The Physicians Committee

Good Science

March 2018

March 26, 2018   organ on a chip


The Physicians Committee is posting a series of informative articles to provide readers a more in-depth understanding of human-relevant research models. This occasional series will provide readers with more information about how new technologies promise to revolutionize scientific research, product testing, and even medical education. Scientists working on these technologies are pioneering a more ethical and effective approach—and we can’t wait to tell you more.

Microengineered Organ-Chip is made out of a flexible polymer that features tiny channels that can be lined with thousands of living human cells. Image credit: Emulate, Inc.

Microengineered Organ-Chip is made out of a flexible polymer that features tiny channels that can be lined with thousands of living human cells.

Image credit: Emulate, Inc.

Is the Pepto-Bismol theme song the anthem to your life? You aren’t alone! Digestive diseases affect 25 percent of the United States population, yet there are few treatments available to help. The human intestine-on-a-chip (Intestine-Chip) technology may help ease your gastrointestinal (GI) system by revolutionizing our understanding of digestive diseases and paving the way for future treatments.

The gastrointestinal system is responsible for the breakdown of food and liquid into nutrients for the body to absorb and use for energy, growth, and cell repair. The bacteria in the intestine—the gut microbiome—plays an important role in digestion. Microbes aid in the metabolism of food, the production of certain vitamins (like vitamin K), and are essential for immune function and overall health. Many drugs that are ingested orally can affect the delicate equilibrium of the microbiome. An Intestine-Chip model can help illuminate how to protect the microbiome.  

Scientists from Cedars-Sinai Medical Center and Emulate, Inc. have bioengineered a new Intestine-Chip. This innovative in vitro (cell culture) model combines the microfluidic organ-on-a-chip technology with organoid-based methods by incorporating human cells onto a microengineered chip about the size of a USB stick. This IntestineChip is created using blood and skin cells that are reprogrammed into induced pluripotent stem cells, which can produce any type of cell. Using special proteins and other substances, the cells are able to generate into organoids or three-dimensional mini organs.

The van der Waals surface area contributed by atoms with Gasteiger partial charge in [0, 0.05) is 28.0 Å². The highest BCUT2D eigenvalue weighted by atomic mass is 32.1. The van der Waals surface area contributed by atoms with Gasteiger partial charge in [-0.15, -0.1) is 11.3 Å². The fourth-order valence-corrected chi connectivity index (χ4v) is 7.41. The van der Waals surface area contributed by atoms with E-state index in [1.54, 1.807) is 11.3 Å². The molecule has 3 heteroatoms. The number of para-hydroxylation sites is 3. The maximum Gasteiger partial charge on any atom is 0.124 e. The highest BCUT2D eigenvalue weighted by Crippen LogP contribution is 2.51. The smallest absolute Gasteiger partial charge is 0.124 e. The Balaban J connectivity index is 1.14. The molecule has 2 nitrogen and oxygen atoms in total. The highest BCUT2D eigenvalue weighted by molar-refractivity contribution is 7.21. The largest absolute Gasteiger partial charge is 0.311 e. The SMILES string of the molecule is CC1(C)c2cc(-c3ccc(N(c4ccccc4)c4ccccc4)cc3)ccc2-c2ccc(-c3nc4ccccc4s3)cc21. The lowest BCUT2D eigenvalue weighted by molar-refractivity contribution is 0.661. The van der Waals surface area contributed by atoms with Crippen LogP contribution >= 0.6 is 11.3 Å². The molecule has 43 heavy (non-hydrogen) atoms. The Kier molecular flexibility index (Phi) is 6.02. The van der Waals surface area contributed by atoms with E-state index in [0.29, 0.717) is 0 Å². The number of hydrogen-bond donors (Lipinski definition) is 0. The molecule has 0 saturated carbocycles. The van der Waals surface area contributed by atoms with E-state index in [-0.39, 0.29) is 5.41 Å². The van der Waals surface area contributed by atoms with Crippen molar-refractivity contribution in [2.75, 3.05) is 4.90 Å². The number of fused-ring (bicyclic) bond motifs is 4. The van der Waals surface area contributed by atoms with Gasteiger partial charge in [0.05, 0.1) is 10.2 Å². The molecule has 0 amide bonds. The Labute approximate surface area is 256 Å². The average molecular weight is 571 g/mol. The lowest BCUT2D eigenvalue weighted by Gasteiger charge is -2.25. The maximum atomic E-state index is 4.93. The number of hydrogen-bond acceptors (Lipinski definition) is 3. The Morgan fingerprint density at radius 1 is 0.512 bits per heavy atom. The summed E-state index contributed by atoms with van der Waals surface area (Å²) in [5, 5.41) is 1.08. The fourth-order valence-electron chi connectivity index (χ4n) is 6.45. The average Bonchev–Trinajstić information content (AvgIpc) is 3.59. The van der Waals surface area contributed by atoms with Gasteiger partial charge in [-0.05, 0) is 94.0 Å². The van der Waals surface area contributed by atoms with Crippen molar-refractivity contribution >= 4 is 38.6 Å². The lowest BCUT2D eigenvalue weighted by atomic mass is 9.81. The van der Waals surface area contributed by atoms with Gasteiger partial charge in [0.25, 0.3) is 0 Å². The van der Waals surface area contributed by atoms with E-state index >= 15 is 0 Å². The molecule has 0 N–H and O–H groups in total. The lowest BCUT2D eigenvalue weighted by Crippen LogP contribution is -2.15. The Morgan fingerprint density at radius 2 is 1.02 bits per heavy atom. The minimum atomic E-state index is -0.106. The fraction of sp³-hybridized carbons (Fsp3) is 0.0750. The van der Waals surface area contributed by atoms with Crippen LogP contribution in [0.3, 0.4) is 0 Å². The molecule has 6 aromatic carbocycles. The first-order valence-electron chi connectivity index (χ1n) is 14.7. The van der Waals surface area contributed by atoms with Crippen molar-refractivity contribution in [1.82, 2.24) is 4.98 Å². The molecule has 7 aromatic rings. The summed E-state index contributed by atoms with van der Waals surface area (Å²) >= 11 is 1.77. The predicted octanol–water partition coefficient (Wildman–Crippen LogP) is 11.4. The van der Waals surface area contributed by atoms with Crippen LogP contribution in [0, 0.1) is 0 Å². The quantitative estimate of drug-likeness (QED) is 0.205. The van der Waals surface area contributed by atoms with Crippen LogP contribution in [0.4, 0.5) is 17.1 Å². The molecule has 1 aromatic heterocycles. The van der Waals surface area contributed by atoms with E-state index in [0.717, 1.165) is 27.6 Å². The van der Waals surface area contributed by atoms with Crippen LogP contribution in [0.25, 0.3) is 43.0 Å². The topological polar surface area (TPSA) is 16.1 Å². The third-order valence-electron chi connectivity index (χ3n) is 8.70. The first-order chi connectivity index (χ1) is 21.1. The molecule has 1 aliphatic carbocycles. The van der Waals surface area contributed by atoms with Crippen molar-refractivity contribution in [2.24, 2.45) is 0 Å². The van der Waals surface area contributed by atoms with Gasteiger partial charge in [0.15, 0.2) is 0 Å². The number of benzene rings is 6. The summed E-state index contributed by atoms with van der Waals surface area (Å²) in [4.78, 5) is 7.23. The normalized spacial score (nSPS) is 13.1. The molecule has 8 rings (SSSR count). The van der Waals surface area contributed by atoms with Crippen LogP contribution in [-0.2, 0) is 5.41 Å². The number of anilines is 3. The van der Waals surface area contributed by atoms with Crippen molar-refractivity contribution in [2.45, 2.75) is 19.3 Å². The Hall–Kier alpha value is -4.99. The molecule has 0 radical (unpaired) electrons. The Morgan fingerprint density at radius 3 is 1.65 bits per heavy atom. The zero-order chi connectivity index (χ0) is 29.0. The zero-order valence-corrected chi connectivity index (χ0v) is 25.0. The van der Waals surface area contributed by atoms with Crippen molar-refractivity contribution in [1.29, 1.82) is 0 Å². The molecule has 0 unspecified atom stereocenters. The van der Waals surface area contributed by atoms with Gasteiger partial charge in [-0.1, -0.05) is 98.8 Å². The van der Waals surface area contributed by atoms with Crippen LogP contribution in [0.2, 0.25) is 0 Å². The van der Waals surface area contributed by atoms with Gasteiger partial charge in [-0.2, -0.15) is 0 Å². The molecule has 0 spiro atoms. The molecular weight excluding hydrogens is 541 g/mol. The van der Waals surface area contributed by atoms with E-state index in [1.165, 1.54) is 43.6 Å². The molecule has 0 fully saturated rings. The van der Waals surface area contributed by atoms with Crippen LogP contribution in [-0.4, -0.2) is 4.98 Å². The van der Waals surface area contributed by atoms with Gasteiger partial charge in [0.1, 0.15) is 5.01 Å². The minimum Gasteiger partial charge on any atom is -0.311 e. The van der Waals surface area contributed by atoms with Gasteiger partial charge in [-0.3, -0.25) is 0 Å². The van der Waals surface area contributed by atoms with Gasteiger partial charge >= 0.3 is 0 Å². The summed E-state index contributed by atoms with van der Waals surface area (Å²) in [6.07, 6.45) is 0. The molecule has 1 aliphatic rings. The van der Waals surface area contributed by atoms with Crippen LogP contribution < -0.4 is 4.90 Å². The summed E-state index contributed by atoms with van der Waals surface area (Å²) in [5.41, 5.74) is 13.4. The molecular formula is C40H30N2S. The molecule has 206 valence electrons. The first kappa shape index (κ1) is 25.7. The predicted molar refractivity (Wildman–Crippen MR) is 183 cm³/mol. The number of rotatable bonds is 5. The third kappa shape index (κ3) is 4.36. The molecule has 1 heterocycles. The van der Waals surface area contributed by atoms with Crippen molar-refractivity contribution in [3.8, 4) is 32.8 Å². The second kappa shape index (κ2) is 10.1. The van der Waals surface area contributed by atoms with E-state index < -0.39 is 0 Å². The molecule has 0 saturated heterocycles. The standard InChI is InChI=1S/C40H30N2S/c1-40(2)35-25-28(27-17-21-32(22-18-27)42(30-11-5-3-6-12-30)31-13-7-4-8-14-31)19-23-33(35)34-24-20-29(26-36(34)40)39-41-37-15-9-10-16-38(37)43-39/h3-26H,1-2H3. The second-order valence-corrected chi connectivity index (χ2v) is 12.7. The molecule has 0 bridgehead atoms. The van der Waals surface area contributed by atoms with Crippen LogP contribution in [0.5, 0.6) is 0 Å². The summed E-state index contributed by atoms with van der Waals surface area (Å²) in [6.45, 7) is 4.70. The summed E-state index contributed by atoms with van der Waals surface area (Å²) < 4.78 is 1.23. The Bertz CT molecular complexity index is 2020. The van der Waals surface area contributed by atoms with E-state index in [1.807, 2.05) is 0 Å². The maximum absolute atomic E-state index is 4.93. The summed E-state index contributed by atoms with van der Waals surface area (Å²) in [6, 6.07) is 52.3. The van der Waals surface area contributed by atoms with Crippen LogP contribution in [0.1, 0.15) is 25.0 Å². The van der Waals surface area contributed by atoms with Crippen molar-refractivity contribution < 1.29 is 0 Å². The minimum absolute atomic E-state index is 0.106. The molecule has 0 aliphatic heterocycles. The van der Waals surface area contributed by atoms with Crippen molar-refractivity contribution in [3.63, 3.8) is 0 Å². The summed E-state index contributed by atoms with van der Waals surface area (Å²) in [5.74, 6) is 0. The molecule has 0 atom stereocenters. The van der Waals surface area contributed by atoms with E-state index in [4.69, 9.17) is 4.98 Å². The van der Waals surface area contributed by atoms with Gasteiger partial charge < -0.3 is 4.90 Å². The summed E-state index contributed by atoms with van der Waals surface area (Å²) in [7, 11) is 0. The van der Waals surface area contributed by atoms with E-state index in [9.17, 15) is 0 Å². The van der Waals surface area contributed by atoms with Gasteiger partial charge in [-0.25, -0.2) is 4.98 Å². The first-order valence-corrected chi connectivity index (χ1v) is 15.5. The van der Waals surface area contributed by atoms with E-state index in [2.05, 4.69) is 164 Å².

The chips are created by casting an upper and lower layer with microfluidic channels, using a flexible polymer with a silicon membrane in between. The layers are united together using plasma bonding to form the complete chip. The cells are then seeded into the channels to form the intestinal lining. This Intestine-Chip is unique because it can replicate many anatomical functions of the human intestines. It has to ability to simulate physiological fluid flow and peristalsis-like motions, which allow scientists to analyze the intestinal physiology and pathophysiology as they would inside the human body. This chip offers insight into the biological mechanisms of the intestinal epithelium, the layer of cells that forms the lining of both the small and large intestine and which plays a major role in many GI diseases.  

The Intestine-Chip‘s ability to accurately replicate the human intestinal epithelium has the potential to drastically improve treatments for the millions of people who suffer from debilitating GI diseases such as Crohn’s Disease, inflammatory bowel disease, and ulcerative colitis. Since these chips can be developed using a person’s own tissue, they have the potential to set a new standard for personalized medicine. Rather than testing numerous drugs on animals, which may be costly and ineffective, or in a living patient, scientists could use a patient’s own cells to develop a personalized Intestine-Chip. Different drugs can then be tested in the chip to determine which treatment is best for each individual patient. This human-relevant system is a promising alternative to unsuitable methods using animals, can be used for drug discovery, and will lead to safer and improved treatments. This is a monumental technology that will improve researchers’ understanding of how medicines, diseases, and foods interact with a person’s microbiome and affect an individual’s health. 

Recent news reports indicate that at least two pharmaceutical companies, Roche and Takeda, have partnered with Emulate to use the organ chips in drug discovery and development. Roche will use the chips in place of animals to run drug safety and efficacy tests. Takeda will use the Intestine-Chip to discover and evaluate GI disease drugs and biomarkers.

Link to article:

Workman MJ, Gleeson JP, Troisi EJ. Estrada HQ, Kerns SJ, Hinojosa CD, et al. Enhanced utilization of induced pluripotent stem cell-derived human intestinal organoids using microengineered chips. Cellular and Molecular Gastroenterology and Hepatology. 2017.


Following the news that the National Institutes of Health (NIH) budget has increased by $3 billion for fiscal year 2018, the Physicians Committee wrote to NIH director Frances Collins, urging Collins to use the additional funds to prioritize human-relevant research. Read the letter below:

Physicians Committee Letterhead

March 23, 2018 

Dr. Francis Collins
Director, National Institutes of Health 9000 Rockville Pike
Bethesda, Maryland 20892 

Dear Dr. Collins,